HamRadioTweets is a service that was originally developed and operated by Bruce Sutherland KO4IN. The idea behind his work was inspired by conflicts overseas, it was meant to be a proof of concept on how to get your message out if your government restricts your internet access.
Mr. Sutherland originally created the software as a means to send messages over satellite such as the International Space Station and others that have on-board APRS Digipeaters. I am however getting ahead of myself.
Sometime in late 2014 I had begun learning to write software in ruby, an interpreted programming language, I had quickly found how easy it was to work with sockets allowing me to interact with servers on the internet. I wanted to merge my programming with my love for ham radio. This is when the APRS-IS network came to mind.
I wrote a small ruby gem allowing me to interact with the APRS-IS network, I could see all traffic on the network and filter it in any way I saw fit. Naturally I thought I could add some type of service to the APRS network. There was already a ruby gem that simplified posting to twitter so I figured an APRS to twitter gateway would be a good way for me to hone my new found skills.
After a little research I found that Mr. Sutherland had already developed an APRS to Twitter gateway and even presented it at a computer security conference known as Defcon, However to my dismay I found that it had been offline for some time with what seemed to be no sign of a return. I wasn’t able to find any source code for the software, all I knew was that it had been written in Python.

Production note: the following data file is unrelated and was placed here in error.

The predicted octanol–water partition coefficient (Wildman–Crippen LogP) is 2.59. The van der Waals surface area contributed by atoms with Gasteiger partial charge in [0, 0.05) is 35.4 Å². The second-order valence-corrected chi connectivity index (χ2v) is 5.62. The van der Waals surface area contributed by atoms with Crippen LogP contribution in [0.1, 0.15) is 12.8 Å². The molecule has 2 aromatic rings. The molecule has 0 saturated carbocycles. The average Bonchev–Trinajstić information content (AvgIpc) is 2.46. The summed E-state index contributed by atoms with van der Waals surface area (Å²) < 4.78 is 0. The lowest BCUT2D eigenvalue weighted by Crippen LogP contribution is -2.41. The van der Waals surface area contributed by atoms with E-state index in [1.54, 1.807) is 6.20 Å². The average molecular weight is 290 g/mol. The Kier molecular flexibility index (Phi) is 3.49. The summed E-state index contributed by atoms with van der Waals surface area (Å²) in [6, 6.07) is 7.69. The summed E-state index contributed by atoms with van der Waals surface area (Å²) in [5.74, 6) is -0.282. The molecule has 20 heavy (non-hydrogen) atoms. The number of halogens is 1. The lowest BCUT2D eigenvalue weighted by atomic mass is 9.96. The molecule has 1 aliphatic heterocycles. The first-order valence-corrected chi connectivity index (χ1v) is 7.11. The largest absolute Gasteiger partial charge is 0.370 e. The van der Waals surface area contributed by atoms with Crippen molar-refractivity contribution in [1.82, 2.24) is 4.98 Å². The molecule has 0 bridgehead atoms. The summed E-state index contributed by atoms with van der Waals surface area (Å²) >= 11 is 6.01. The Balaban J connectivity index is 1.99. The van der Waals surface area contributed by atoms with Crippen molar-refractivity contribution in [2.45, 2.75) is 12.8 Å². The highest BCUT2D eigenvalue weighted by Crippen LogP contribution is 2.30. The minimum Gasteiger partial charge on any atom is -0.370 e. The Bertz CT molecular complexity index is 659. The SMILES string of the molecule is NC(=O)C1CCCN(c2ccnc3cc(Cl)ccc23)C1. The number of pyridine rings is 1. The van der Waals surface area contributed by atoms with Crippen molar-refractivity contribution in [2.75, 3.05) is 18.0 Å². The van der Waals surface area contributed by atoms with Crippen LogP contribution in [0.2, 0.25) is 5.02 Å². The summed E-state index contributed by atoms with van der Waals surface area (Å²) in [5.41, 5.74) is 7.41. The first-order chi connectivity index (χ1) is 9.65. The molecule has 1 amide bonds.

I thought to myself, if he can write it in Python then I can write it in Ruby. After just two short hours of work I found myself with a simple test server that did exactly what I wanted it to. It would register itself to the APRS-IS network with the callsign designator ‘TWITR’ this would allow anyone from any APRS gateway send a message to twitter by sending it to that callsign.
Later I had contacted Mr. Sutherland and asked him for permission to take over the website and development, which he greatly obliged to and gave me full access to the domain. I began running the server 24/7 on November 23rd of 2014 using the code that I published as an open source project.
The service is back online and available for Amateur use, I plan to continue development in my free time while working on additional services that we could add to the APRS network.